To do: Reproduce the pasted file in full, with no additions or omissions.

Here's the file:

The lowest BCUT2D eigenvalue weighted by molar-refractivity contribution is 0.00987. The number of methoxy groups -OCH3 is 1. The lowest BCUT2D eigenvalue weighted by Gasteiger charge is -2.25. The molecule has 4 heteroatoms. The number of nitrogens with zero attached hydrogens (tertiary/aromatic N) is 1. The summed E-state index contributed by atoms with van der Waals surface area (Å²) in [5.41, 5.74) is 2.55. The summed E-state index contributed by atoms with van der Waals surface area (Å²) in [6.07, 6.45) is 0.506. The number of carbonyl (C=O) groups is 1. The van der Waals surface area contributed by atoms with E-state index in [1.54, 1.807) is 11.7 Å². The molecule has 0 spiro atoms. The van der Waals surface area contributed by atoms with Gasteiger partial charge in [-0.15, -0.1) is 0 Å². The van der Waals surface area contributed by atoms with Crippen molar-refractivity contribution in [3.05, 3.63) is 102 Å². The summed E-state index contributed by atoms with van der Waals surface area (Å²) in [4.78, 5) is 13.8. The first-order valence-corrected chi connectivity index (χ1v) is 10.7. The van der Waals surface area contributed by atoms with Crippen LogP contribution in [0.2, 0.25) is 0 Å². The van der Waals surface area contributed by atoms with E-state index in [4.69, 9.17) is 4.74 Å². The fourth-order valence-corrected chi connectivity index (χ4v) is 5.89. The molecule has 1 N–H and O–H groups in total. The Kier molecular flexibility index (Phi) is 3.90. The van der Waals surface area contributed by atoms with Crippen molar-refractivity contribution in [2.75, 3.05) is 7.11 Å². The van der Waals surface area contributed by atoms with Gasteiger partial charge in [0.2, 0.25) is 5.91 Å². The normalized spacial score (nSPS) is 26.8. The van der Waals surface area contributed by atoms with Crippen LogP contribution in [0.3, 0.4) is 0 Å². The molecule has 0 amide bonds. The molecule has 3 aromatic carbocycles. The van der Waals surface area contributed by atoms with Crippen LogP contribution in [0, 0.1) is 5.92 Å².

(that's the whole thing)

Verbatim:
The lowest BCUT2D eigenvalue weighted by molar-refractivity contribution is 0.00987. The number of methoxy groups -OCH3 is 1. The lowest BCUT2D eigenvalue weighted by Gasteiger charge is -2.25. The molecule has 4 heteroatoms. The number of nitrogens with zero attached hydrogens (tertiary/aromatic N) is 1. The summed E-state index contributed by atoms with van der Waals surface area (Å²) in [5.41, 5.74) is 2.55. The summed E-state index contributed by atoms with van der Waals surface area (Å²) in [6.07, 6.45) is 0.506. The number of carbonyl (C=O) groups is 1. The van der Waals surface area contributed by atoms with E-state index in [1.54, 1.807) is 11.7 Å². The molecule has 0 spiro atoms. The van der Waals surface area contributed by atoms with Gasteiger partial charge in [-0.15, -0.1) is 0 Å². The van der Waals surface area contributed by atoms with Crippen molar-refractivity contribution in [3.05, 3.63) is 102 Å². The summed E-state index contributed by atoms with van der Waals surface area (Å²) in [4.78, 5) is 13.8. The first-order valence-corrected chi connectivity index (χ1v) is 10.7. The van der Waals surface area contributed by atoms with Crippen LogP contribution in [0.2, 0.25) is 0 Å². The van der Waals surface area contributed by atoms with E-state index in [4.69, 9.17) is 4.74 Å². The fourth-order valence-corrected chi connectivity index (χ4v) is 5.89. The molecule has 1 N–H and O–H groups in total. The Kier molecular flexibility index (Phi) is 3.90. The van der Waals surface area contributed by atoms with Crippen molar-refractivity contribution in [2.75, 3.05) is 7.11 Å². The van der Waals surface area contributed by atoms with Gasteiger partial charge in [0.2, 0.25) is 5.91 Å². The normalized spacial score (nSPS) is 26.8. The van der Waals surface area contributed by atoms with Crippen LogP contribution in [0.3, 0.4) is 0 Å². The molecule has 0 amide bonds. The molecule has 3 aromatic carbocycles. The van der Waals surface area contributed by atoms with Crippen LogP contribution in [0, 0.1) is 5.92 Å².